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Old 1st February 2003
Lives for gear
groundcontrol's Avatar

The problem is that your tracks are recorded close to digital full scale and thus bear no relation to the analog world of 0VU=+4dBu. The 192 i/o comes factory calibrated for 0VU=+4dBu=-18dBFs. That means that when a track meters at -1 on your PT peak level meter the analog signal sent to your outboard insert unit peaks at +17 over 0VU which is it's nominal reference level. Now if this is an uncompressed snare track or some other transient rich percussive sound and the analog unit has reasonably high headroom (likely in the +22db to +26db in pro gear) you're probably not too far off the ideal operating level of this analog box. However if the track is an instrument that has less "attack" and more "sustain", i.e. a sound that has a realtively low "peak-to-average" ratio (aka as "crest factor") like, say, fingered bass or a slow pad and that track is also recorded in PT peaking at -1, then you're feeding the analog unit with an "average" or RMS level that is clearly way over what it wants to get. (You're probably also overdriving the analog stages of the 192 i/o at the same time which is a less than ideal way of making it sound good.) Such a signal should modulate around 0VU on this analog box VU meter if it has one, so it would have to be attenuated by close to 16 dB before being fed to the analog box. The easiest way to do so would be to insert a trim plug-in right before the hardware insert.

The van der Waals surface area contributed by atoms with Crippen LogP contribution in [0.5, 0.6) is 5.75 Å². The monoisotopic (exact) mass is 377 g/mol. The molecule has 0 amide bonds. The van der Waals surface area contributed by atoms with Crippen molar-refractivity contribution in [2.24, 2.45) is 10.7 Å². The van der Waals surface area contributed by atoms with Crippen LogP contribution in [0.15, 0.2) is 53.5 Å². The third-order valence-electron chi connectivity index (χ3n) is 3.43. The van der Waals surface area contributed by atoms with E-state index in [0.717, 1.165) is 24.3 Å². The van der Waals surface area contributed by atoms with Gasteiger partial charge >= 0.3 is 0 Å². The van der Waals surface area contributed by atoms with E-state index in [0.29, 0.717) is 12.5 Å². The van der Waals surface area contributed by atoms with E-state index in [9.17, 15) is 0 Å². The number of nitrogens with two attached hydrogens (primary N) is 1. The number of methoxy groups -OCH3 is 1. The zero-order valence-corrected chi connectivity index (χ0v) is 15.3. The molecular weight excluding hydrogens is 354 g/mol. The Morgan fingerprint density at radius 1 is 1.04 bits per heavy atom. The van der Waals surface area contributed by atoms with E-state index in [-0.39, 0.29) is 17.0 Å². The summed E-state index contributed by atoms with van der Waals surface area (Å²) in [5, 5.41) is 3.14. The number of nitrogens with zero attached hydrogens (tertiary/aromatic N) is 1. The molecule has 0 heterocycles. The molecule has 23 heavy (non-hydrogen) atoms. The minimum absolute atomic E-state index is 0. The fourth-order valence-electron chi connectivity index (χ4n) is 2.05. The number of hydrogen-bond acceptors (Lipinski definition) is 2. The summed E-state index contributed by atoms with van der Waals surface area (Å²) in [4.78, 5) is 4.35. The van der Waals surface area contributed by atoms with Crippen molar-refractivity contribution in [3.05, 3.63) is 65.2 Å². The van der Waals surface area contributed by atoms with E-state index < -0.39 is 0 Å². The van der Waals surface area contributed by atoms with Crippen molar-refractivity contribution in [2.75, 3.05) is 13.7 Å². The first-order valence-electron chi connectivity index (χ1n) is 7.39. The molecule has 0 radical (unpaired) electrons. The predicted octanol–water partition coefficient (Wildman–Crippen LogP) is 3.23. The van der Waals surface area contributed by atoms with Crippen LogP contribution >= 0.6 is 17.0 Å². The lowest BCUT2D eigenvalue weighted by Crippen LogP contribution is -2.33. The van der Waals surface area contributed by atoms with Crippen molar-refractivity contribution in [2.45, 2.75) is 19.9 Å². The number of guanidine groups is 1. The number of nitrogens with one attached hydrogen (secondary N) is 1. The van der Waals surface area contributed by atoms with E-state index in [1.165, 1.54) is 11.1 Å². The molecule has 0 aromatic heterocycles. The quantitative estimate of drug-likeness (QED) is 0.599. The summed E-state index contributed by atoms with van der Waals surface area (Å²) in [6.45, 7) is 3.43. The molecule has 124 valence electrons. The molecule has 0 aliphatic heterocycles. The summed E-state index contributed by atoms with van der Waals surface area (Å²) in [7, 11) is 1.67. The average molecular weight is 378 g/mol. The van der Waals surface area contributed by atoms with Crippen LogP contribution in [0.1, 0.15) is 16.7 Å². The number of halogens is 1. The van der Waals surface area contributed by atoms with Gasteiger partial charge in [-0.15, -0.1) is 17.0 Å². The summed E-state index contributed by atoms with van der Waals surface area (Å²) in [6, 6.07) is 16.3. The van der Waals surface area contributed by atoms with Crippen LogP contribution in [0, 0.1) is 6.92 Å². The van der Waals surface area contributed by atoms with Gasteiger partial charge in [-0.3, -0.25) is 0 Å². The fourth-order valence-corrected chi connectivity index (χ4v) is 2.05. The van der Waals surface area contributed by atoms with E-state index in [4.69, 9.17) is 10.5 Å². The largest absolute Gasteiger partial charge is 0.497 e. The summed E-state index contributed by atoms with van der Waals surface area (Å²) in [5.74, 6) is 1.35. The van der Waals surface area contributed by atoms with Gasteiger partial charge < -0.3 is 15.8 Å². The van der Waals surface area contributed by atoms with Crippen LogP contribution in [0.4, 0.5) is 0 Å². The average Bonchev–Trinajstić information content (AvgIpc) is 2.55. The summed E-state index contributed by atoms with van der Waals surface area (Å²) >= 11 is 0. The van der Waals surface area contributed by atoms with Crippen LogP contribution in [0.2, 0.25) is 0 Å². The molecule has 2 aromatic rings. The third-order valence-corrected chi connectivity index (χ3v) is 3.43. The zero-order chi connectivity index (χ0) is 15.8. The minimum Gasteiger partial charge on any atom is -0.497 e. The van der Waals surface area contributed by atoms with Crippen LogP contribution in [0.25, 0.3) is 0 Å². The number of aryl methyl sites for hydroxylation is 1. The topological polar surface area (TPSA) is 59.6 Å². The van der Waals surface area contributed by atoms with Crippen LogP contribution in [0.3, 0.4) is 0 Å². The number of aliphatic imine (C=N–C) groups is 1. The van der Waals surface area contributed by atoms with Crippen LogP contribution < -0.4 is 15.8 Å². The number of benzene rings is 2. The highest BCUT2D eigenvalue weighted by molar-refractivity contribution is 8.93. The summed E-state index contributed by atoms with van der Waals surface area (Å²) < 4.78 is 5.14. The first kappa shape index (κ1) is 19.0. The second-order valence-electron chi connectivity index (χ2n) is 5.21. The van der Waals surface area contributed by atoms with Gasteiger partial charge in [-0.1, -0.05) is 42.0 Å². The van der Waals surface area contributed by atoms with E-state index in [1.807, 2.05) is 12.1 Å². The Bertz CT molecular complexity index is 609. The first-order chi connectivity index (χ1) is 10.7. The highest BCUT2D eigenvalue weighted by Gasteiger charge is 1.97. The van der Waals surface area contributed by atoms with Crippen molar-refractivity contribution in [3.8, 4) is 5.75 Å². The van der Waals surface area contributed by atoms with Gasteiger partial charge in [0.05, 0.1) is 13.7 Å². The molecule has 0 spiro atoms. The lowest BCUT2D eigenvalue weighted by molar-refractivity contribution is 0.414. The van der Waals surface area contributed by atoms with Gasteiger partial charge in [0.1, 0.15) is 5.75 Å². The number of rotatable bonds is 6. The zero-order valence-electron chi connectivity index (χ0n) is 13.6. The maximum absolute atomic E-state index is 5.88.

If you want to be able to easily interface with the analog world while working with a DAW, you'll have to respect the analog level reference of 0VU. That means that our pad track from earlier would have been recorded reading around -18dB on PT's meter since it has no peaks so to speak. While our SD recorded reading the same 0VU level on the analog box VU meter (which is an RMS or "loudness" sort of meter) would peak a lot higher on PT's meter, probably just shy of 0dBFs (Full digital Scale) in fact.

It's a bit late over here but hopefully it should make sense...